This presentation gives an overview on the advantages and shortcomings of the voluntary sustainability standards Fairtrade, Utz et Rainforest Alliance in the cocoa sector. It is based on 16 independent impact studies that compare certified and conventional farms in Ghana, Ivory Coast, Indonesia and Peru.
The presentation was given by TDC during an academic session on labels and living income at the University of Ghent, March 15th 2019.
In response to the increasing importance attached by consumers to greener supply chains and the protection of human rights, and in order to address some of the challenges faced by the global cocoa industry, cocoa markets have witnessed the rapid rise of voluntary sustainability standards (market-driven tool to address key social, economic and environmental issues), the most common being UTZ Certified, Rainforest Alliance, organic and Fairtrade.(1)
Cadbury (today part of Mondelez) was the first chocolate maker to offer certified cocoa. As for Mars, it has promised to sell in 2020 only certified chocolate products. Ferrero, Nestlé and Hershey followed suit. Major European retailers, such as Ahold, Sainsbury’s and Carrefour, are also increasingly investing in certified products, which is adding to the pressure. Voluntary standards systems play an important role in providing independent third-party evidence of progress towards sustainability.(2)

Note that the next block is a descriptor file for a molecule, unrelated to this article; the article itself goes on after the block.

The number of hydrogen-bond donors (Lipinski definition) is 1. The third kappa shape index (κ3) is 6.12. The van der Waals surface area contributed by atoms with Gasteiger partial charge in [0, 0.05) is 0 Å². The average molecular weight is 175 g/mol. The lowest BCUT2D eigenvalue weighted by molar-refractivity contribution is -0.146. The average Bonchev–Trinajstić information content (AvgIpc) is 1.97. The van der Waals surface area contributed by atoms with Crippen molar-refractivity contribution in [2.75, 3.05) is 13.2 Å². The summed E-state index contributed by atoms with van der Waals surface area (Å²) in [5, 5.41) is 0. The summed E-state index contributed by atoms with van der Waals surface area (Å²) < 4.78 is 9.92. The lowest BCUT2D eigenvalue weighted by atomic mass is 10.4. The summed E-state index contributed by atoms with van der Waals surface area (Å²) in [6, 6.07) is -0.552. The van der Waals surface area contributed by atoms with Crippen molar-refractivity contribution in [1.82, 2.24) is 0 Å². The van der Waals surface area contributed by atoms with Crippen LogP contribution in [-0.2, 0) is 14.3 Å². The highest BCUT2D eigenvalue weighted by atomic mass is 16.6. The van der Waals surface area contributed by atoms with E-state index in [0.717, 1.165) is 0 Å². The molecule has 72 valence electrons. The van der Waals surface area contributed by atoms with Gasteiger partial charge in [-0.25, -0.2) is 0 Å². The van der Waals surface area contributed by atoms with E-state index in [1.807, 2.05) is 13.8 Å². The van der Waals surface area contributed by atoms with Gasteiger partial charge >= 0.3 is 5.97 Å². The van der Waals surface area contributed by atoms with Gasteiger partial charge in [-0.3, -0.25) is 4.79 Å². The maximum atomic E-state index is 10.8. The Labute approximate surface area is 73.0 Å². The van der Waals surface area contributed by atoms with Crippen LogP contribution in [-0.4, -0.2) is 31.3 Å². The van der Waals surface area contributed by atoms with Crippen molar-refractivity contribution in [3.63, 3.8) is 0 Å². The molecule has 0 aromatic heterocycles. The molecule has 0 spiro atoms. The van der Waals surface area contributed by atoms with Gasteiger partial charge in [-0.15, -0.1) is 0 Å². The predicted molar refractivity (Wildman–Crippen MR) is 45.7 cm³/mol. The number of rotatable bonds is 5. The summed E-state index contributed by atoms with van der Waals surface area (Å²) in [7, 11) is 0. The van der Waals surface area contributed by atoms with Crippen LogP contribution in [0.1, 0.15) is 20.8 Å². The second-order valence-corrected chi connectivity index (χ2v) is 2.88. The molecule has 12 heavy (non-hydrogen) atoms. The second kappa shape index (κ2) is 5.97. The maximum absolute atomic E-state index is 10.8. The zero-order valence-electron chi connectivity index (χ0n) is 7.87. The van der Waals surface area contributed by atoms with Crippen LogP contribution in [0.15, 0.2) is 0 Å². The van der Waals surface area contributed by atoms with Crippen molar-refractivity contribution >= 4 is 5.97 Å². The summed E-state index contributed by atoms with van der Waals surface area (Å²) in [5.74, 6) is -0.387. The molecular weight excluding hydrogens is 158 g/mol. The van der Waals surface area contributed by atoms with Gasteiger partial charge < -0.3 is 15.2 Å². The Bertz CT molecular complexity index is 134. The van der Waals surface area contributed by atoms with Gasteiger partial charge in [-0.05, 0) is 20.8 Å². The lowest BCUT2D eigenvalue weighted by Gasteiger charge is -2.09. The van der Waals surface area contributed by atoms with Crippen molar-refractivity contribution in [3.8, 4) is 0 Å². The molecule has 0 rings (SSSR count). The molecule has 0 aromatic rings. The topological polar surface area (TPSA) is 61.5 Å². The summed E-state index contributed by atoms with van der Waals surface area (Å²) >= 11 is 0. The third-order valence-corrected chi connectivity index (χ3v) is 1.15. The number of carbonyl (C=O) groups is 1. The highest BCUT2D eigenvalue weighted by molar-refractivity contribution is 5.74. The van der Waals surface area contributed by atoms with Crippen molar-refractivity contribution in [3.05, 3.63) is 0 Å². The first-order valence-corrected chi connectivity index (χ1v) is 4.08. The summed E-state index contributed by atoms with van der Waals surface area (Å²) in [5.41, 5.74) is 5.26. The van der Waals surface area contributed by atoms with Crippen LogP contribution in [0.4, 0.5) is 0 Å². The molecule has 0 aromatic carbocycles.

The International Trade Centre in 2018 estimates that the combined certify cocoa area (Fairtrade International, organic, Rainforest Alliance and UTZ) makes up on average 30.2% of the total cocoa cultivated area and has almost trebled between 2011 and 2016.(3)
“But does certification offer a solution to these problems or should we be cautious about endorsing certification as a universal panacea for improving rural livelihoods?”(4)
Fair Trade International has managed the principal international fair trade label since 1988. “Fairtrade sets a Minimum Price for each of its commodities while farmers and their communities also benefit from the Fairtrade Premium. The minimum price seeks to ensure more stability for farmers in times of volatile commodity prices.”(5)
There are two options for cocoa: on the one hand, there is the label on pack model, where a chocolate bar carries a blue and green logo (with other ingredients than cocoa such as sugar, nuts or vanilla being certified), and on the other hand, the Fairtrade Sourcing Program, where a company purchases a quantity of cocoa under Fairtrade conditions and processes it in its chocolate products, which the producer can advertise with a specific logo. Such mass balance system is also offered by Utz and the Rainforest Alliance.